The year after his succession to the family titles, Lord Darnley was appointed a Deputy Lieutenant[11] and Justice of the Peace for Kent.[3] He was appointed Honorary Colonel of the 4th Volunteer Battalion, The Queen's Own (Royal West Kent Regiment) on 16 July 1902.[12]

Personal life[edit]

He married Florence Rose Morphy, daughter of John Stephen Morphy, of Beechworth, Victoria, Australia on 9 February 1884.[3] She had been a music teacher at Rupertswood, where her future husband had stayed during his tour of Australia. They had two sons and a daughter:[3]

  • Esmé Bligh, 9th Earl of Darnley (1886–1955)
  • Hon. Noel Gervase Bligh (14 November 1888 – 1984), married Mary Jack Frost and had issue
  • Lady Dorothy Violet Bligh (8 February 1893 – 16 January 1976)

In 1884, he became a Christian through Dwight L. Moody's preaching, after C. T. Studd invited him to attend Moody's campaign meeting.[13]

He served as the President of the Marylebone Cricket Club in 1900.[14]

Lord Darnley died at Shorne, Kent in April 1927, aged 68, being succeeded in the family titles by his eldest son, Esmé. His wife, 'Florence, Dowager Countess of Darnley', presented the urn to the Marylebone Cricket Club (MCC) after her husband's death. She died in August 1944, having been honoured as one of the first Dames of the British Empire in 1919.[citation needed]

Ivo Bligh is buried in the family vault at the collegiate church of St Mary Magdalene, Cobham, Kent.[15][16]

Art collection[edit]

As owner of the art collection at Cobham Hall from 1900, he lent various pieces to London exhibitions, but in May 1925 he sold a number of pieces.[17]

See also[edit]


  1. ^ Debrett's Peerage, 1968, p.322
  2. ^ "Ivo Bligh". Cricinfo. Archived from the original on 18 December 2021. Retrieved 24 January 2016.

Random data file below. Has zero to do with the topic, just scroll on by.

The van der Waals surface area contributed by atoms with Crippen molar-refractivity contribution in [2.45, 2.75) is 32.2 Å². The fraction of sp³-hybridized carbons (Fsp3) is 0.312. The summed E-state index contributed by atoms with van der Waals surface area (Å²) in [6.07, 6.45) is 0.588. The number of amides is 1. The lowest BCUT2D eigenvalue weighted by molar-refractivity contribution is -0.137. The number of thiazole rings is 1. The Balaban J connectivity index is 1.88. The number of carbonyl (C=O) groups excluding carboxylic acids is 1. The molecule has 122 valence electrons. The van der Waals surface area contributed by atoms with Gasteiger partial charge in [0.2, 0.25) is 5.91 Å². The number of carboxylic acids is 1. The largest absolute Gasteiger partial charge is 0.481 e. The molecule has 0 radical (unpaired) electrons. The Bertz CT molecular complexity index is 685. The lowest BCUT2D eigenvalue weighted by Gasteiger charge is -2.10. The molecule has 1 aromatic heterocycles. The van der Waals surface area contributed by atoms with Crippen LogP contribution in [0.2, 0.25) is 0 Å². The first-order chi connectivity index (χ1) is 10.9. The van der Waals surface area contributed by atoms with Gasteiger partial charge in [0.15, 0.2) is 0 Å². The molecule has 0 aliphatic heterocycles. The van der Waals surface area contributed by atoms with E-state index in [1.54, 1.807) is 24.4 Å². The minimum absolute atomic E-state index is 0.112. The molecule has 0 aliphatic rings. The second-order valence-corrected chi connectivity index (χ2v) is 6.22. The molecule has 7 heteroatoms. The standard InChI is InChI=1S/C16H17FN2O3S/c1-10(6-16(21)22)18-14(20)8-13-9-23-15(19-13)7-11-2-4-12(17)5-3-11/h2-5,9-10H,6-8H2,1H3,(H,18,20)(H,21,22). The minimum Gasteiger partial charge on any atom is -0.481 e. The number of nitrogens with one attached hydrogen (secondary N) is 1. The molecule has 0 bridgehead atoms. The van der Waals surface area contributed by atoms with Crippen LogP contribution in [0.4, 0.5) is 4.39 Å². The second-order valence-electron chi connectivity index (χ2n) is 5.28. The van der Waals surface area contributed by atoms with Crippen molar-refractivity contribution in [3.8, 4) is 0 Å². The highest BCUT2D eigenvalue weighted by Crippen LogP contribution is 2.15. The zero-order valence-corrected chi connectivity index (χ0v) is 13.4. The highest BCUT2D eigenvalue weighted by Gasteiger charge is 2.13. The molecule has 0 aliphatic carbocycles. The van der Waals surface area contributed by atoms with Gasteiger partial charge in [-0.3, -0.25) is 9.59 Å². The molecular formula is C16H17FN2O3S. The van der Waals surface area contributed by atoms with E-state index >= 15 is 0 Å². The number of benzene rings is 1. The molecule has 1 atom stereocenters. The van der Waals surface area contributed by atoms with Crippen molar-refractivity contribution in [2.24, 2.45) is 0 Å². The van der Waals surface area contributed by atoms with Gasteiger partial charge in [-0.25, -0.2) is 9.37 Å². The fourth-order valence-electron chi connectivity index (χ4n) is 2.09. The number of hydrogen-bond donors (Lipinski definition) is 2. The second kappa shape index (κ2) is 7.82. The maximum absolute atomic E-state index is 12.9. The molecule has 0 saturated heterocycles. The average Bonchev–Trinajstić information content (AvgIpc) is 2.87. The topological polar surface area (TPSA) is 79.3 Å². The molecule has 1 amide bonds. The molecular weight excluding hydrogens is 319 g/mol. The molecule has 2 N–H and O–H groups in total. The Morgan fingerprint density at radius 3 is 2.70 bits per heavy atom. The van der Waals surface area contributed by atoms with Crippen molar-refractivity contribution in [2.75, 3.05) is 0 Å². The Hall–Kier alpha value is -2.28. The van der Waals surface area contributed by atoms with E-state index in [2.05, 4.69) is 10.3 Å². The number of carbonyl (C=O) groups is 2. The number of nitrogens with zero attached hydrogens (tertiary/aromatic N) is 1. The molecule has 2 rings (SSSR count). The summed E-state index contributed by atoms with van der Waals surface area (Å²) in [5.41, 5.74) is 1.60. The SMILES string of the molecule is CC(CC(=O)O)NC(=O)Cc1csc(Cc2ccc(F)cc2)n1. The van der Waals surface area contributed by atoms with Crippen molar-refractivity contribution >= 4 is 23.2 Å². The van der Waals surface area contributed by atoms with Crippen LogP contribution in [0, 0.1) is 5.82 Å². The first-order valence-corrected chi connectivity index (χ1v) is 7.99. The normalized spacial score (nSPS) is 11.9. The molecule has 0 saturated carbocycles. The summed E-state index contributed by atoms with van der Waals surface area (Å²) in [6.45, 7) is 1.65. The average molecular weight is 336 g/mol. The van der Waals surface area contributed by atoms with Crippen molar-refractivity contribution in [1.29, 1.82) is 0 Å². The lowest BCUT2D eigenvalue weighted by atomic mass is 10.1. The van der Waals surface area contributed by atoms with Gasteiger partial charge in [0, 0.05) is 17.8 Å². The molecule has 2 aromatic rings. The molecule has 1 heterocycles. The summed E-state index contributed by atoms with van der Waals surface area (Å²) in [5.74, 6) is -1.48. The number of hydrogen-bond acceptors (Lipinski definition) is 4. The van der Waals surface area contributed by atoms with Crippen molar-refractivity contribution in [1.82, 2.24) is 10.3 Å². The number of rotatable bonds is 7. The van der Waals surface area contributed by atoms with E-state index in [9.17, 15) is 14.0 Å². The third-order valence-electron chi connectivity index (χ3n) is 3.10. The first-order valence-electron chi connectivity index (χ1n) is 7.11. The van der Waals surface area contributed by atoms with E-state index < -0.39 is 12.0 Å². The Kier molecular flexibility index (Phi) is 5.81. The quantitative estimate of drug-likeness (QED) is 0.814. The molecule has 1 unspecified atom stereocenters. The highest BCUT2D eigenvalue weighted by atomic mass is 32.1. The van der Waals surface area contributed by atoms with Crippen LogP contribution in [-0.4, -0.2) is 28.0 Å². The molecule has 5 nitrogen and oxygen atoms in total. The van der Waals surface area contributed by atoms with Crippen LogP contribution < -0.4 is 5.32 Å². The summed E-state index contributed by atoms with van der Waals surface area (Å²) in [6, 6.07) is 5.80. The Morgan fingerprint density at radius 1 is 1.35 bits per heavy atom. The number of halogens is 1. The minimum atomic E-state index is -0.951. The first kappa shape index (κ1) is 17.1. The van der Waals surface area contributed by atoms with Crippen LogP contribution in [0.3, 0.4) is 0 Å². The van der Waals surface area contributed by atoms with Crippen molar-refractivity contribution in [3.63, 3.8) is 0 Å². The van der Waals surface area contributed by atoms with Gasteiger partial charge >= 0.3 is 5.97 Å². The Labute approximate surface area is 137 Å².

3. ^ a b c d e Burke, Sir Bernard; Burke, Ashworth P. (1914). Genealogical and Heraldic Dictionary of the Peerage and Baronetage of the British Empire. London: Harrison & Sons. pp. 570–571.
  4. ^ "Bligh, the Hon. Ivo Francis [Walter] (BLH877IF)". A Cambridge Alumni Database. University of Cambridge.
  5. ^ Fletcher, Walter Morley (2011) [1935]. The University Pitt Club: 1835–1935 (First Paperback ed.). Cambridge: Cambridge University Press. pp. 86–87. ISBN 978-1-107-60006-5.
  6. ^ "Oxford and Cambridge Doubles" (PDF). Tennis & Rackets Association. Archived (PDF) from the original on 31 October 2018. Retrieved 31 October 2018.
  7. ^ Bennett, David (2014). From ashes to glory. Capalaba, Qld. ISBN 978-1-921632-76-1. OCLC 865168925.
  8. ^ "Ivo Bligh – Player Profile Sky Sports Cricket". SkySports. Archived from the original on 30 January 2016. Retrieved 24 January 2016.
  9. ^ "MCC Museum". Archived from the original on 5 March 2016. Retrieved 24 January 2016.
  10. ^ "Cricket's burning passion : Ivo Bligh and the story of the Ashes / Scyld Berry and Rupert Peploe. – Version details – Trove". Archived from the original on 30 January 2016. Retrieved 24 January 2016.
  11. ^ "No. 27300". The London Gazette. 29 March 1901. p. 2200.
  12. ^ "No. 27454". The London Gazette. 15 July 1902. p. 4517.
  13. ^ Pollock, J. C. (1955). The Cambridge Seven. p. 70.
  14. ^ "About MCC | MCC". Lords.org. Archived from the original on 12 March 2013. Retrieved 18 December 2021.
  15. ^ "Cobham and Luddesdowne". Archived from the original on 31 January 2016. Retrieved 24 January 2016.
  16. ^ "Regesta 256: 1366–1367". Archived from the original on 30 January 2016. Retrieved 24 January 2016.
  17. ^ Christie's advertisement Archived 28 July 2021 at the Wayback Machine in “Front Matter.” The Burlington Magazine for Connoisseurs, vol. 46, no. 265, 1925, pp. i-xlii, on JSTOR

External links[edit]

Sporting positions
Preceded by English national cricket captain
Succeeded by
Peerage of Ireland
Preceded by Earl of Darnley
Succeeded by
Parliament of the United Kingdom
Preceded by Representative peer for Ireland
Office lapsed